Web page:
In my capacity as a sworn-in interpreter at Frankfurt am Main Regional Court (Landgericht Frankfurt am Main) I am qualified to interpret for you at court trials in civil proceedings, at notarial and registry offices, and at any other authorities where interpreting under oath is required. As a business interpreter, I can interpret for you for instance at business meetings and trade fair talks. I can also interpret your international phone calls through a landline, mobile or via Skype in addition to accompanying you on your travels abroad, at speeches, training events, appointments with authorities, and private meetings.

Note: my services include only consecutive interpreting. With the possible exception of so-called 'chuchotage' (whispered interpreting), I do not offer any simultaneous or booth interpreting. Booth interpreting is a qualification that requires a separate professional training. Therefore, despite some experience in this field, I recommend searching for qualified booth interpreters on the website of the German Association of Conference Interpreters at

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(+49) 06131 6064914

Breaking News

Interpreting at Mainz Employment Tribunal (German/Polish)

Participating in the BDÜ webinar “Medical, Traffic-Psychological and Other Expert Opinions in Court”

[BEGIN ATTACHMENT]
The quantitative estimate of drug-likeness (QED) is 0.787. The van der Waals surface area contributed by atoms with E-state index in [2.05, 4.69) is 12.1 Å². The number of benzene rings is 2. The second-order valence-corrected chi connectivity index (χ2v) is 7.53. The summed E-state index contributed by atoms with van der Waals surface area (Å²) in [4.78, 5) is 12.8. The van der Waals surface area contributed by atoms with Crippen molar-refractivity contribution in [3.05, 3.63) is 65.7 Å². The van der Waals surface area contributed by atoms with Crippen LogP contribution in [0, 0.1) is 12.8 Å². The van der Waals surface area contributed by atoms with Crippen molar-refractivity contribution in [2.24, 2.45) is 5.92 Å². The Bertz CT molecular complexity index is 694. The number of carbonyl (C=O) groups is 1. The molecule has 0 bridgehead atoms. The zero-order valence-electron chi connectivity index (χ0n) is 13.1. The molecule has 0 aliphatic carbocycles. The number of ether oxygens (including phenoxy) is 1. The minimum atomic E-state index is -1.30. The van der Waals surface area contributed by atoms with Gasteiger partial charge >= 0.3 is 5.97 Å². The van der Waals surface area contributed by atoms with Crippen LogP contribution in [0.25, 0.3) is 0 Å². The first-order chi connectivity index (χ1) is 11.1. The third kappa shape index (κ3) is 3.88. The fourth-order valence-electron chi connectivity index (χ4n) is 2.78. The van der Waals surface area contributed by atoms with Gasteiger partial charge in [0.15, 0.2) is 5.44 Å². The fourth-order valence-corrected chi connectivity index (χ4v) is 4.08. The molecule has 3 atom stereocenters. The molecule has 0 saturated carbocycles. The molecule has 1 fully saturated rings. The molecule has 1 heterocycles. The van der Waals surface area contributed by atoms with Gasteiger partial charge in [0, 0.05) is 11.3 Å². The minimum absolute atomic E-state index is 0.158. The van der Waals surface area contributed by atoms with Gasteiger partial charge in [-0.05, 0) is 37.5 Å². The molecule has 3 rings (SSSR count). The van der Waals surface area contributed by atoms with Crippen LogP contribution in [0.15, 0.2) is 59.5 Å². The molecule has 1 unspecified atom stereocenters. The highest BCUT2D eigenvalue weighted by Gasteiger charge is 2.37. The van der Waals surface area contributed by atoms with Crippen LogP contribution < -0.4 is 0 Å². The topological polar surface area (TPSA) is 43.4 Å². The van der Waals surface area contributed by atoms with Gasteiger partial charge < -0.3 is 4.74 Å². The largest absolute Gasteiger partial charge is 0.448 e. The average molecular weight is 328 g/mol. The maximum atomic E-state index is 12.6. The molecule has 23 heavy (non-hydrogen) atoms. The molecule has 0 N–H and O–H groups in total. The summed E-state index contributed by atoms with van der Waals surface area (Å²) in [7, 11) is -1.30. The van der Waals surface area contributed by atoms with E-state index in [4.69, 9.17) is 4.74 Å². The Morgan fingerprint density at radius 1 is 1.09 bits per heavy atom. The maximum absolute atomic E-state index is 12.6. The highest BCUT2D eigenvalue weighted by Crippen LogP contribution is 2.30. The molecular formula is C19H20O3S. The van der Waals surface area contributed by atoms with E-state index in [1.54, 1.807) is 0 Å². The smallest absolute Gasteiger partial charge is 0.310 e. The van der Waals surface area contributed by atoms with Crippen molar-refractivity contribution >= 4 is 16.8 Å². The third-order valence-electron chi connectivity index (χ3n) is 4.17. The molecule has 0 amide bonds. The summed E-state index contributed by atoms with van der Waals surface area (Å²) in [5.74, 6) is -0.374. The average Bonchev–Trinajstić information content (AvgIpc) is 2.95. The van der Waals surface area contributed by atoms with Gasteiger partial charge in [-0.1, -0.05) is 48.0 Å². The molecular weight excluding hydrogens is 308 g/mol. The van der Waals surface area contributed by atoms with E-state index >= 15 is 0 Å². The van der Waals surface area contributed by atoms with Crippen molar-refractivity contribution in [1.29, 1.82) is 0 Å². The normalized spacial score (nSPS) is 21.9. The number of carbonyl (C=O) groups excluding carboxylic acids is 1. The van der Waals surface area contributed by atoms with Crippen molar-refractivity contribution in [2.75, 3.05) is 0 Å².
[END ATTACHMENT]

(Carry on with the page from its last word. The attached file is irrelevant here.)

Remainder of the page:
International Translation Day

Interpreting at Mainz Register Office (German/English)


  • Are certified translations from Germany recognised abroad?

    For years I have been translating a variety of documents into English or Polish and certifying them in accordance with my official status as a sworn-in translator at Frankfurt am Main District Court. I am not aware of any single case where a certified translation issued by me would not be honoured outside Germany.

  • Legalisation, apostille, certification - what is this all about?

    The legalisation is a certification of authenticity of a foreign official document by a consular officer of the country in which the document is to be used. The apostille certifies (just like legalisation) the authenticity of an official document. However, an apostille is issued by the country in which the document itself was issued. This means that no official of a foreign country needs to be involved in the process.

  • Data protection policy

    As a sworn-in translator and interpreter I am often privy to sensitive information. Since I am obliged by law to treat all information confidentially, I do not disclose any written or spoken contents I gain knowledge of. Punishments extending from the German Confidentiality Act, by which I am bound, are far reaching. These include criminal acts such as the destruction of materials under official safekeeping, breach of confidentiality of written and spoken contents, breach of private secrets, and exploitation of somebody else's secrets or violation of tax secrets. I take the commitment to data confidentiality very seriously, be ensuring all possible precautions are heeded.